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Younger Tech Firms Learn Art of Control

As most investors and corporate executives know, Wall Street is driven by short-term expectations. That means any CEO wanting to make big bets that will play out over the long term better have absolute control of his or her company. Otherwise, activist investors are apt to appear.

That’s a lesson taken to heart by the generation of tech executives who took their companies public over the past decade, as the accompanying chart highlights. Older companies like Microsoft, Oracle, eBay and Amazon.com, each of which went public in either the 1980s or ‘90s, had one-share, one-vote structures. That meant their founders’ control would gradually erode over time as the company issued new shares or they sold stock.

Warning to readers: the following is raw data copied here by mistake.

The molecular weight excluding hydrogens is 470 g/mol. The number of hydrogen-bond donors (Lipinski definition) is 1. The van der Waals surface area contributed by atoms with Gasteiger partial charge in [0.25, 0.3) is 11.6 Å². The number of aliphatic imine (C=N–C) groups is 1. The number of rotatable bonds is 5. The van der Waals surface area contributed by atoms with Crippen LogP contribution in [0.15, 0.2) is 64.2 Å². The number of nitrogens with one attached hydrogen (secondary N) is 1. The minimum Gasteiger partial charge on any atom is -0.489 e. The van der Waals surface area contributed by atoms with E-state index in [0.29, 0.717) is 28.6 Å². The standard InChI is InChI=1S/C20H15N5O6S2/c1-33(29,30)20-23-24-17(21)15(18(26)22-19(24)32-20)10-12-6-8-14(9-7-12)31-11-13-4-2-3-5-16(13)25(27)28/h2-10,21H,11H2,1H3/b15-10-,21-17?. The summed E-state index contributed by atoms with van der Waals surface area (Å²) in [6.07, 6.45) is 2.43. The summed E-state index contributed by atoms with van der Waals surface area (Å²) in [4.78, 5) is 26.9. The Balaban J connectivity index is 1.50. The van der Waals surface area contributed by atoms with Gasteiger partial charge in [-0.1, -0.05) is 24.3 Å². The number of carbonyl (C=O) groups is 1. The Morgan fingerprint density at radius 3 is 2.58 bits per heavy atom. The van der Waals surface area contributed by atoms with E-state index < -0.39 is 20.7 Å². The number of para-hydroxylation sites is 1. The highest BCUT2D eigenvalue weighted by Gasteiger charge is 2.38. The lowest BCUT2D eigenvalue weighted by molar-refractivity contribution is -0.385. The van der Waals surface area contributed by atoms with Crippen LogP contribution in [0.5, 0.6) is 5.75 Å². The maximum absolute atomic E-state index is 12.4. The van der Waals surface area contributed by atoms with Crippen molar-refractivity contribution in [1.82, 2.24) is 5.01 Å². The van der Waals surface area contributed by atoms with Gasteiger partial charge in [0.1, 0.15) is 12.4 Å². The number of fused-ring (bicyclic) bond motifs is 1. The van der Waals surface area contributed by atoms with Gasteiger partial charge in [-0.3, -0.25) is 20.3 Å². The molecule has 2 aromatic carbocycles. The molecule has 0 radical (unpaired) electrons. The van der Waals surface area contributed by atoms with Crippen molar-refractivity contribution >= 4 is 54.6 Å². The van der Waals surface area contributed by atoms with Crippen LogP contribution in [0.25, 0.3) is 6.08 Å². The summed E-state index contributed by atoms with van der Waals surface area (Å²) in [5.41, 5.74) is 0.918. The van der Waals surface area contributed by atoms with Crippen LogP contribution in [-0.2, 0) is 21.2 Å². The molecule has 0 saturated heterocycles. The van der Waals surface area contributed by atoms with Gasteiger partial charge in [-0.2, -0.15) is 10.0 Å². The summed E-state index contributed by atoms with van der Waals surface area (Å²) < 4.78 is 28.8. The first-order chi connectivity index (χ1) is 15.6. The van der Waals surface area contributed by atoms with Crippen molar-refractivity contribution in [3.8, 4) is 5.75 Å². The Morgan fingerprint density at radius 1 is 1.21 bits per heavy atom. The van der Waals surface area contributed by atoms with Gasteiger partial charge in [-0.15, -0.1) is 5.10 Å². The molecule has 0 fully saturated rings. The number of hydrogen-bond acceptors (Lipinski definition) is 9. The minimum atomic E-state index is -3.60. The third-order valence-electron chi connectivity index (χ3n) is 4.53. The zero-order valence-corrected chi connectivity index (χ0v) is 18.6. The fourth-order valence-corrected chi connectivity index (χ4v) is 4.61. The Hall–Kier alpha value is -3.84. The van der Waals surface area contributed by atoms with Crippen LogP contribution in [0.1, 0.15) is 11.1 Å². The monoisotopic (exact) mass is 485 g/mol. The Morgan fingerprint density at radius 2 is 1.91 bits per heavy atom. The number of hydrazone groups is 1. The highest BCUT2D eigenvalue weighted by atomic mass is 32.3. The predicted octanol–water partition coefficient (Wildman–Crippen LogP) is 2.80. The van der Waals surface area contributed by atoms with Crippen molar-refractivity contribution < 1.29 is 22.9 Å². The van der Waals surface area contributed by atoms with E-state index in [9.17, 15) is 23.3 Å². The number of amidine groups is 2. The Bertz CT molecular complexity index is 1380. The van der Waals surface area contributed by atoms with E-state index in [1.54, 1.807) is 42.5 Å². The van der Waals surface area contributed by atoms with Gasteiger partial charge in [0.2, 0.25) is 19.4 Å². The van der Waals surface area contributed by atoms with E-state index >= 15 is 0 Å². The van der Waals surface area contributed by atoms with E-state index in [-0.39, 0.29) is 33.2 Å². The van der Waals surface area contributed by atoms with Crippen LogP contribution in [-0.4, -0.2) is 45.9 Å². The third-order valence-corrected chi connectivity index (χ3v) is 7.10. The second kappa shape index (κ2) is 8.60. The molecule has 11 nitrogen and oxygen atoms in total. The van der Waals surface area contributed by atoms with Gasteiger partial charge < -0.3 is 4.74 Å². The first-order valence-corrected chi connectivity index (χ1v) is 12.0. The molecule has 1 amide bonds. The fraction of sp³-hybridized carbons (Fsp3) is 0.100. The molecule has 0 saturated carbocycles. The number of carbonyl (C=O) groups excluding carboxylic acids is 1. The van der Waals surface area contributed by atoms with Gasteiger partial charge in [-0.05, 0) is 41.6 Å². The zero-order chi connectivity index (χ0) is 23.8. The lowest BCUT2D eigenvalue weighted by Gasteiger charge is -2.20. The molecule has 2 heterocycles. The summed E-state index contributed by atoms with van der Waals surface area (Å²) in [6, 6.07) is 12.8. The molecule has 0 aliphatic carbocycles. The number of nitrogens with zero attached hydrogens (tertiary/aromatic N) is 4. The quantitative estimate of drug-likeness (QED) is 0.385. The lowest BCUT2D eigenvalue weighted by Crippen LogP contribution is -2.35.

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Dual-class share structures are likely here to stay, including in tech companies yet to go public. And as long as companies perform financially, investors put up with it.

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Joe Lonsdale
Joe Lonsdale
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In adopting so-called “supervoting” shares, Google was taking a page from the media industry, where founders of companies like Comcast, News Corp, Viacom and Liberty Media have long used dual-class shares to retain control.